“Umbrella liability insurance- how much is enough?”
Stewart Welch Founder of The Welch Group, which specializes in fee-only investment advice to families throughout the country. Contact welchgroup.com
It was a blue-sky Colorado day as my clients were driving to the airport after a week of snow skiing when they hit a patch of ice causing their car to veer into the oncoming lane. Fortunately my clients and their children had buckled their seatbelts. unfortunately the two ladies in the oncoming car had not. Both went through the windshield and suffered significant facial lacerations that required plastic surgery. They sued my client and won a high six-figure judgment. Six months earlier, as part of our annual financial review we had insisted that our client purchase a $1 million personal umbrella liability policy. As a result, the legal claim was paid by their insurance company. Had that not been the case, our clients would have lost everything.
So when I'm asked, "Should I purchase an umbrella liability policy?" I almost always respond with a definite "Yes!" The answer to that question is almost always followed by the next question, "How much coverage do I need?"
Recently, a long-time friend was trying to decide whether to increase his umbrella liability coverage and his thought process went something like this: "I have a $3 million net worth with $1 million in an IRA and the balance in personal investments and my home. Since the IRA is protected under federal law, I thought I'd increase my umbrella policy from $1 million to $2 million to cover my exposed net worth."
Here's the flaw in his thinking. First, IRAs are protected from the claims of creditors under most circumstances. But let's assume my friend got a judgment against him for $4 million. The insurance company would cover $2 million of the claim and he'd be personally responsible for the remaining $2 million. The correct answer is not as simple as matching the policy limits to your net worth.
How much is enough?
In deciding how much coverage you should purchase, consider these factors:
- In most of these types of cases, the attorney's settle the case rather than trying the case before a judge or jury. In personal lawsuits, most plaintiff attorneys strongly prefer to settle for insurance proceeds rather than bankrupting families and putting them
out of their homes. So owning a decent amount of insurance is a significant incentive to arriving at a settlement without going to court where anything might happen in front of a jury.
- When considering personal umbrella liability coverage, think about your personal situation. Are you a natural 'target' for lawsuits? For example, doctors, dentist and business owners sometimes feel like they are walking around with a bulls-eye on their back. Everyone thinks they have lots of money and are therefore quick to sue them. If your wealth is conspicuous such as expensive homes and cars, you'll be a bigger target.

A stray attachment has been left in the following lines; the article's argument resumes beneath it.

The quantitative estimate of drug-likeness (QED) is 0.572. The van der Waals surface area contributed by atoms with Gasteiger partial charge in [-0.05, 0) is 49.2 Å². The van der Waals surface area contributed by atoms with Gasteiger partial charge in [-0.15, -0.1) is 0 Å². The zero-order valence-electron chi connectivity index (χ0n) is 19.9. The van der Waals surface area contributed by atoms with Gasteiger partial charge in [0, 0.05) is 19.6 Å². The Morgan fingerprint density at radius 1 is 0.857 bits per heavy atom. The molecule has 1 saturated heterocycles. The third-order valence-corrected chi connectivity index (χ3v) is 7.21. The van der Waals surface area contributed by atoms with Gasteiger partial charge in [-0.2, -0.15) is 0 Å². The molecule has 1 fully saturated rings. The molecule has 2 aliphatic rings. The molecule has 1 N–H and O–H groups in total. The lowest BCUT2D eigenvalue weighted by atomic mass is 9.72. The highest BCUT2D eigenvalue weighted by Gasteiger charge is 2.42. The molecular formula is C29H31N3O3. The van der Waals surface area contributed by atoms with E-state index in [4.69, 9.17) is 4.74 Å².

- Consider your lifestyle. If you're one of those who still thinks you have the skillset to text and drive; if you think you can have a couple of cocktails at a party and still drive home, you'll be more likely to be in a case that includes a big judgment. People with swimming pools or other recreational property are also more at risk.
- If you have young drivers in your household, you are at greater risk. Studies suggest that two-thirds of drivers between ages nineteen and twenty-nine text and drive while over eighty percent use their cell phone while driving.
How much does it cost?
The good news is that a personal umbrella liability policy may be one of the best insurance bargains. A $1 million policy typically costs between $100 and $300 per year. A $5 million policy will typically costs between $500 and $1,000 per year. The bad news is you may be required to raise the basic liability limits on your homeowners and auto insurance policy. The umbrella policy typically has a $300,000 or $500,000 deductible, meaning that you must raise your basic coverage in order to 'match-up' the two policies so that there is no gap in coverage.
The bottom line?
If you have accumulated assets, you'll need to purchase an umbrella liability policy. Your best bet is to meet with your property and casualty agent and get his or her recommendation for the appropriate coverage based on your individual facts.
If you'd like to have me answer your financial question email me at email@example.com and place AL.com in the subject line. Consult your own professional legal, tax or financial advisor before acting upon this advice.Source: www.al.com